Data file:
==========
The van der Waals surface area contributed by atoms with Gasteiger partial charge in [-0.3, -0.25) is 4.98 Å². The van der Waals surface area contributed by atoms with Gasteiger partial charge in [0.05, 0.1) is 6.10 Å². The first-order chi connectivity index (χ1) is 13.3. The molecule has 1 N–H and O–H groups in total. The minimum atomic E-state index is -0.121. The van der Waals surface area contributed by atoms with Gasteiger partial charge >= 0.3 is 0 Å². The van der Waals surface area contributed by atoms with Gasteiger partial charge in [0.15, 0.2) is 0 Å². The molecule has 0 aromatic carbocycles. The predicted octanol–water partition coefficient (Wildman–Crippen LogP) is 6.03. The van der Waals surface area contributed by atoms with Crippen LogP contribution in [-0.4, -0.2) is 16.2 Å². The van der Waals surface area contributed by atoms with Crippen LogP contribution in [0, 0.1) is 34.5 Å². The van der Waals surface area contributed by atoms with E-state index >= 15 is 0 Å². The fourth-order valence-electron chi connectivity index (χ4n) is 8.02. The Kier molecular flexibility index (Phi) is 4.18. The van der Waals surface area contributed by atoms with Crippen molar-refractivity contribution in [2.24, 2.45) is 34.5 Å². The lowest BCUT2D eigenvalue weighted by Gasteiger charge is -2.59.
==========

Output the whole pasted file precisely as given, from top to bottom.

The van der Waals surface area contributed by atoms with Gasteiger partial charge in [-0.3, -0.25) is 4.98 Å². The van der Waals surface area contributed by atoms with Gasteiger partial charge in [0.05, 0.1) is 6.10 Å². The first-order chi connectivity index (χ1) is 13.3. The molecule has 1 N–H and O–H groups in total. The minimum atomic E-state index is -0.121. The van der Waals surface area contributed by atoms with Gasteiger partial charge >= 0.3 is 0 Å². The van der Waals surface area contributed by atoms with Gasteiger partial charge in [0.15, 0.2) is 0 Å². The molecule has 0 aromatic carbocycles. The predicted octanol–water partition coefficient (Wildman–Crippen LogP) is 6.03. The van der Waals surface area contributed by atoms with Crippen LogP contribution in [-0.4, -0.2) is 16.2 Å². The van der Waals surface area contributed by atoms with Crippen LogP contribution in [0, 0.1) is 34.5 Å². The van der Waals surface area contributed by atoms with E-state index >= 15 is 0 Å². The fourth-order valence-electron chi connectivity index (χ4n) is 8.02. The Kier molecular flexibility index (Phi) is 4.18. The van der Waals surface area contributed by atoms with Crippen molar-refractivity contribution in [2.24, 2.45) is 34.5 Å². The lowest BCUT2D eigenvalue weighted by Gasteiger charge is -2.59.